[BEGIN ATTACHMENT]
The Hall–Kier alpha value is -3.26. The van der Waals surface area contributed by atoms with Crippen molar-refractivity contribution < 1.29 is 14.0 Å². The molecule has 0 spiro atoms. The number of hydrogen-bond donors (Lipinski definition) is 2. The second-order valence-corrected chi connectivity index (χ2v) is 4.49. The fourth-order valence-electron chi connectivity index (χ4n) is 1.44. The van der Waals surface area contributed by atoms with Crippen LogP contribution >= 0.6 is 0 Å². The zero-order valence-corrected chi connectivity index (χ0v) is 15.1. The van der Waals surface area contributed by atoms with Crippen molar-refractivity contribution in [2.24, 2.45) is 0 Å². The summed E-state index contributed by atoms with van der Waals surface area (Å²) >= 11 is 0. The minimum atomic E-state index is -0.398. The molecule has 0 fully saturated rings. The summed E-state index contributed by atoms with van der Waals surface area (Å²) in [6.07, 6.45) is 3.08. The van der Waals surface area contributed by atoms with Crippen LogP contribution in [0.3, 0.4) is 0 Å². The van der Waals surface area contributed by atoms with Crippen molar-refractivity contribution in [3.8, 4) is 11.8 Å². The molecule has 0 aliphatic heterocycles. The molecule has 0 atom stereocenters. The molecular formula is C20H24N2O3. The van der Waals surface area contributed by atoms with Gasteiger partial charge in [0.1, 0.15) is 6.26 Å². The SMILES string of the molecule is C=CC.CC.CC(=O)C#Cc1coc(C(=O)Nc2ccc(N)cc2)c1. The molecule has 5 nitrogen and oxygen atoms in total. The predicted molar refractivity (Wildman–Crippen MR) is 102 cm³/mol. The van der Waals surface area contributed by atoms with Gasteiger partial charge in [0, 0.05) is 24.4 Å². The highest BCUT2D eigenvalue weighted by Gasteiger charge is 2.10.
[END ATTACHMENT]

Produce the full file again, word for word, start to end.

The Hall–Kier alpha value is -3.26. The van der Waals surface area contributed by atoms with Crippen molar-refractivity contribution < 1.29 is 14.0 Å². The molecule has 0 spiro atoms. The number of hydrogen-bond donors (Lipinski definition) is 2. The second-order valence-corrected chi connectivity index (χ2v) is 4.49. The fourth-order valence-electron chi connectivity index (χ4n) is 1.44. The van der Waals surface area contributed by atoms with Crippen LogP contribution >= 0.6 is 0 Å². The zero-order valence-corrected chi connectivity index (χ0v) is 15.1. The van der Waals surface area contributed by atoms with Crippen molar-refractivity contribution in [2.24, 2.45) is 0 Å². The summed E-state index contributed by atoms with van der Waals surface area (Å²) >= 11 is 0. The minimum atomic E-state index is -0.398. The molecule has 0 fully saturated rings. The summed E-state index contributed by atoms with van der Waals surface area (Å²) in [6.07, 6.45) is 3.08. The van der Waals surface area contributed by atoms with Crippen LogP contribution in [0.3, 0.4) is 0 Å². The van der Waals surface area contributed by atoms with Crippen molar-refractivity contribution in [3.8, 4) is 11.8 Å². The molecule has 0 aliphatic heterocycles. The molecule has 0 atom stereocenters. The molecular formula is C20H24N2O3. The van der Waals surface area contributed by atoms with Gasteiger partial charge in [0.1, 0.15) is 6.26 Å². The SMILES string of the molecule is C=CC.CC.CC(=O)C#Cc1coc(C(=O)Nc2ccc(N)cc2)c1. The molecule has 5 nitrogen and oxygen atoms in total. The predicted molar refractivity (Wildman–Crippen MR) is 102 cm³/mol. The van der Waals surface area contributed by atoms with Gasteiger partial charge in [0, 0.05) is 24.4 Å². The highest BCUT2D eigenvalue weighted by Gasteiger charge is 2.10.